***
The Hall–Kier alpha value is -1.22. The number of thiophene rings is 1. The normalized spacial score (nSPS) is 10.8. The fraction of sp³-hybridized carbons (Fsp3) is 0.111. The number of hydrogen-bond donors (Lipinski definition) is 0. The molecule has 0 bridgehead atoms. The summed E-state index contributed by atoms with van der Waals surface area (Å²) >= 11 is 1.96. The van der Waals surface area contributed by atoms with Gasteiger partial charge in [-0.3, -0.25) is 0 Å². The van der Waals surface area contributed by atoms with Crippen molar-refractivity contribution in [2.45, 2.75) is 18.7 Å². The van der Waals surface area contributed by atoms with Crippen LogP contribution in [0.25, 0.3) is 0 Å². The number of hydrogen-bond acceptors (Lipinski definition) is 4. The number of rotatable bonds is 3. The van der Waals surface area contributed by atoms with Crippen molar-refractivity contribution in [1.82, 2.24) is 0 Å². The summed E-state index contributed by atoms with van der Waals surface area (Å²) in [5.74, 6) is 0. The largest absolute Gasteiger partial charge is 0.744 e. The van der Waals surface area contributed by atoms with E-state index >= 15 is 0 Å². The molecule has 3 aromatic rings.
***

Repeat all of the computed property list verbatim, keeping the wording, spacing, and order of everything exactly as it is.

The Hall–Kier alpha value is -1.22. The number of thiophene rings is 1. The normalized spacial score (nSPS) is 10.8. The fraction of sp³-hybridized carbons (Fsp3) is 0.111. The number of hydrogen-bond donors (Lipinski definition) is 0. The molecule has 0 bridgehead atoms. The summed E-state index contributed by atoms with van der Waals surface area (Å²) >= 11 is 1.96. The van der Waals surface area contributed by atoms with Gasteiger partial charge in [-0.3, -0.25) is 0 Å². The van der Waals surface area contributed by atoms with Crippen molar-refractivity contribution in [2.45, 2.75) is 18.7 Å². The van der Waals surface area contributed by atoms with Crippen LogP contribution in [0.25, 0.3) is 0 Å². The number of hydrogen-bond acceptors (Lipinski definition) is 4. The number of rotatable bonds is 3. The van der Waals surface area contributed by atoms with Crippen molar-refractivity contribution in [1.82, 2.24) is 0 Å². The summed E-state index contributed by atoms with van der Waals surface area (Å²) in [5.74, 6) is 0. The largest absolute Gasteiger partial charge is 0.744 e. The van der Waals surface area contributed by atoms with E-state index >= 15 is 0 Å². The molecule has 3 aromatic rings.